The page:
May 19; Raising The Bar In The Hiring Process; MANAGEMENT BY THE BOOK: 365 Daily Bible Verse & One-Minute Management Lessons For The Busy Faithful
Chapter Five: Hiring; 19 May
Put your outdoor work in order and
get your fields ready;
after that, build your house.
|Raising The Bar In The Hiring Process|
I could still see out of my left eye. The purple was healing, turning yellowish. Caps on my teeth would come in a dental visit in a few days. The bar fight did not go so well for Your Business Professor.
It probably was not a good idea to go on that job interview later that week. I did ask for advice. My executive recruiter looked at me and laughed. The head hunter looked at my battered head to be hunted, and said, “At least [XYZ Corporation] will know what they are getting before they hire you…” We laughed some more. I liked him.
We practice for the interview. I say,
“I’ll fight for every account!”
“Nothing stops me from accomplishing a goal!”
“You want market share? I’ll get you market share”
My visit to that bar, Saddles in Richmond, Virginia, might have been good training in some lines of work. Maybe.
“No Surprises.” CEO Jack Welch took GE from $12 billion to $280 billion in market value. He got this done through a strategy and a personnel structure that was often criticized.
Critics complained of the Welch “rank and yank” (he hated that phrase) merciless report card-ing. However, we all need to be reminded that the job applicant went into the interview knowing that the CEO would be quick to fire for non-performance.
The hiring manager must ask himself, “Do I know what I’m getting? Can he take it?”
The job applicant must ask himself, “Do I know what I’m getting into? Can I take it?”
Are you looking at a job that has a Darwinian management system where only the fittest survive? Then don’t be surprised with the lack of unicorns or duck-billed platypuses in the day-to-day work experience. The new hire should not complain that the CEO doesn’t grade on a curve or award participation trophies and hug me every Monday morning. What were you expecting?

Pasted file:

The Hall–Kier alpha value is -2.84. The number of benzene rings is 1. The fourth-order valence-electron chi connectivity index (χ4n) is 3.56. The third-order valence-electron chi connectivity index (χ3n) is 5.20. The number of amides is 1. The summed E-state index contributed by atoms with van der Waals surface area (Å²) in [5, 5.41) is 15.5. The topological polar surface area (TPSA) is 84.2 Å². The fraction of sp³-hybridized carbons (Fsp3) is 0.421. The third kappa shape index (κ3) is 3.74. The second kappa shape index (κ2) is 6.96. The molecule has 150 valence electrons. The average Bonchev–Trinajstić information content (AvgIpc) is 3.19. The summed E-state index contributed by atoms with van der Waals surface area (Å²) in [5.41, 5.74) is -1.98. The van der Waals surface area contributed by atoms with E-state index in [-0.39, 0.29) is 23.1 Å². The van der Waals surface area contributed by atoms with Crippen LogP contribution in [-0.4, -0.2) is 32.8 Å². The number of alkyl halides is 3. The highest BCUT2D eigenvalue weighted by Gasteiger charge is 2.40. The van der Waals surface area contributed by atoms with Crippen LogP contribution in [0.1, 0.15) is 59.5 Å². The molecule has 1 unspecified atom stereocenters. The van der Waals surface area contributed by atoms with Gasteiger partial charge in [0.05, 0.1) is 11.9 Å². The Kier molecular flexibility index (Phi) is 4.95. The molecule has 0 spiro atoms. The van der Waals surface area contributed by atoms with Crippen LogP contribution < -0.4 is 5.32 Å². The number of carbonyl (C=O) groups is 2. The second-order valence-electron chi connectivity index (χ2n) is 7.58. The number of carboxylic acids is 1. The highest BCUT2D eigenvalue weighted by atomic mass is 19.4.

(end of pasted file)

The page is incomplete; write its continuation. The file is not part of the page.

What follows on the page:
The Alert Candidate better know that a rose garden was never promised.
The United States Office of Strategic Services, or OSS, during WWII was later re-org-ed into the Central Intelligence Agency and U.S. Special Operations Command. Patrick K. O’Donnell, an expert on Special Operations, describes a part of the hiring process,
The OSS recruited across a broad spectrum of American society for its special operators. The recruits, all volunteers, were informed that most would not survive hazardous duty behind the lines.
But many answered the call to duty. They were superior athletes with high intelligence and foreign language skills. An ideal OSS candidate was described as a “Ph.D. who could win a bar fight.”
Don’t want to die? Don’t apply.
No one should be surprised at the risks in applying to the Special Forces. Or the civilian work force.
Managers like to minimize risk. The hiring supervisor at [XYZ Corp] liked me. And I liked him. “Is there a fit between what I do and what you need?” I ask through broken teeth; a trial close in the sales process.
“Yes,” he says.
“Will you hire me?” I ask.
“Nope.” He laughs.
The interview was good practice. And good for a laugh. But I knew that going in.
Put your outdoor work in order and get your fields ready; after that, build your house. Proverbs 24:27.